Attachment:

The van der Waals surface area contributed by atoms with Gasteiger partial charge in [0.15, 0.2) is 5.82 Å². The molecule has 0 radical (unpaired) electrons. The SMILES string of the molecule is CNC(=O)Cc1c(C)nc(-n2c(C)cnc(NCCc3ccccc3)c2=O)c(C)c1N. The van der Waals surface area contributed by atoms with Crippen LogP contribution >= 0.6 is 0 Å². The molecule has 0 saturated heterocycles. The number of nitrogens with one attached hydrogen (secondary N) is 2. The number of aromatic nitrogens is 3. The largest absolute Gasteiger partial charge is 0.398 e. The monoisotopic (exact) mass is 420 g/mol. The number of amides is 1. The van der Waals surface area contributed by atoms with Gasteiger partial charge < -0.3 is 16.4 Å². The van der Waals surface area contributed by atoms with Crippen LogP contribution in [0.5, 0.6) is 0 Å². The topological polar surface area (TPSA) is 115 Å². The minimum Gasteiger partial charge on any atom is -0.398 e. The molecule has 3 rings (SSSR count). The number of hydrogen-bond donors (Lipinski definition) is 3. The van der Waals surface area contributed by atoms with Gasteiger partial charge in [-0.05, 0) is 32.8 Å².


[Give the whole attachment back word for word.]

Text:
The van der Waals surface area contributed by atoms with Gasteiger partial charge in [0.15, 0.2) is 5.82 Å². The molecule has 0 radical (unpaired) electrons. The SMILES string of the molecule is CNC(=O)Cc1c(C)nc(-n2c(C)cnc(NCCc3ccccc3)c2=O)c(C)c1N. The van der Waals surface area contributed by atoms with Crippen LogP contribution >= 0.6 is 0 Å². The molecule has 0 saturated heterocycles. The number of nitrogens with one attached hydrogen (secondary N) is 2. The number of aromatic nitrogens is 3. The largest absolute Gasteiger partial charge is 0.398 e. The monoisotopic (exact) mass is 420 g/mol. The number of amides is 1. The van der Waals surface area contributed by atoms with Gasteiger partial charge < -0.3 is 16.4 Å². The van der Waals surface area contributed by atoms with Crippen LogP contribution in [0.5, 0.6) is 0 Å². The topological polar surface area (TPSA) is 115 Å². The minimum Gasteiger partial charge on any atom is -0.398 e. The molecule has 3 rings (SSSR count). The number of hydrogen-bond donors (Lipinski definition) is 3. The van der Waals surface area contributed by atoms with Gasteiger partial charge in [-0.05, 0) is 32.8 Å².